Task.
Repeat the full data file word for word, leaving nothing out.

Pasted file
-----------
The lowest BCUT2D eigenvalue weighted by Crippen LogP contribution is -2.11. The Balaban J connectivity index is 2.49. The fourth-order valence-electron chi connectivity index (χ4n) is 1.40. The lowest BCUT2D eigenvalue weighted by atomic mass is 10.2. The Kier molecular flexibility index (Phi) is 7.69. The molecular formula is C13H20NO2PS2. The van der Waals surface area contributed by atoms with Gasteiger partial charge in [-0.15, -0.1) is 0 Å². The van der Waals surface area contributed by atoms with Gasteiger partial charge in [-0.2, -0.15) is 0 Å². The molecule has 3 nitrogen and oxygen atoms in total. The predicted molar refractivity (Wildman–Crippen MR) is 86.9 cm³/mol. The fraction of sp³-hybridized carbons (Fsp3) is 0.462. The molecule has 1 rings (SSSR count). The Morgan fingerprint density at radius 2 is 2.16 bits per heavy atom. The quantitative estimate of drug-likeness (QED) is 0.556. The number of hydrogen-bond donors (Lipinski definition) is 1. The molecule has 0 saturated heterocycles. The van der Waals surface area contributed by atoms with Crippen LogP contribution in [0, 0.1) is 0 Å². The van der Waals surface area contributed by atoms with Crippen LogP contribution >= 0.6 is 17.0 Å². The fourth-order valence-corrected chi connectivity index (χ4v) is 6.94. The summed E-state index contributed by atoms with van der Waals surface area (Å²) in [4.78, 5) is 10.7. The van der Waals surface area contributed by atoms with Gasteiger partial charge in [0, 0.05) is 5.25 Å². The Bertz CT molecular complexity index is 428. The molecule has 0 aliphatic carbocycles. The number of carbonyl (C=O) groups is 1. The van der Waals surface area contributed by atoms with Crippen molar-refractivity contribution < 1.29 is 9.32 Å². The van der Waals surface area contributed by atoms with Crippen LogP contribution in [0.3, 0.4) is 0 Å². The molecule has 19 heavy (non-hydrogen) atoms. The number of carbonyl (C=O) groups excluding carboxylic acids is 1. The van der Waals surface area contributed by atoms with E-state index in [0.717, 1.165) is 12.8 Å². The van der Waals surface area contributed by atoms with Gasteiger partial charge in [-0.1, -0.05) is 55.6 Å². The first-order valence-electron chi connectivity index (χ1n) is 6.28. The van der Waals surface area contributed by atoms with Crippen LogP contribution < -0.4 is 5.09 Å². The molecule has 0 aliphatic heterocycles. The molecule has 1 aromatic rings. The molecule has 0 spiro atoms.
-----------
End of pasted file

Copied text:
The lowest BCUT2D eigenvalue weighted by Crippen LogP contribution is -2.11. The Balaban J connectivity index is 2.49. The fourth-order valence-electron chi connectivity index (χ4n) is 1.40. The lowest BCUT2D eigenvalue weighted by atomic mass is 10.2. The Kier molecular flexibility index (Phi) is 7.69. The molecular formula is C13H20NO2PS2. The van der Waals surface area contributed by atoms with Gasteiger partial charge in [-0.15, -0.1) is 0 Å². The van der Waals surface area contributed by atoms with Gasteiger partial charge in [-0.2, -0.15) is 0 Å². The molecule has 3 nitrogen and oxygen atoms in total. The predicted molar refractivity (Wildman–Crippen MR) is 86.9 cm³/mol. The fraction of sp³-hybridized carbons (Fsp3) is 0.462. The molecule has 1 rings (SSSR count). The Morgan fingerprint density at radius 2 is 2.16 bits per heavy atom. The quantitative estimate of drug-likeness (QED) is 0.556. The number of hydrogen-bond donors (Lipinski definition) is 1. The molecule has 0 saturated heterocycles. The van der Waals surface area contributed by atoms with Crippen LogP contribution in [0, 0.1) is 0 Å². The van der Waals surface area contributed by atoms with Crippen LogP contribution >= 0.6 is 17.0 Å². The fourth-order valence-corrected chi connectivity index (χ4v) is 6.94. The summed E-state index contributed by atoms with van der Waals surface area (Å²) in [4.78, 5) is 10.7. The van der Waals surface area contributed by atoms with Gasteiger partial charge in [0, 0.05) is 5.25 Å². The Bertz CT molecular complexity index is 428. The molecule has 0 aliphatic carbocycles. The number of carbonyl (C=O) groups is 1. The van der Waals surface area contributed by atoms with Crippen molar-refractivity contribution < 1.29 is 9.32 Å². The van der Waals surface area contributed by atoms with Crippen LogP contribution in [0.3, 0.4) is 0 Å². The molecule has 19 heavy (non-hydrogen) atoms. The number of carbonyl (C=O) groups excluding carboxylic acids is 1. The van der Waals surface area contributed by atoms with E-state index in [0.717, 1.165) is 12.8 Å². The van der Waals surface area contributed by atoms with Gasteiger partial charge in [-0.1, -0.05) is 55.6 Å². The first-order valence-electron chi connectivity index (χ1n) is 6.28. The van der Waals surface area contributed by atoms with Crippen LogP contribution < -0.4 is 5.09 Å². The molecule has 0 aliphatic heterocycles. The molecule has 1 aromatic rings. The molecule has 0 spiro atoms.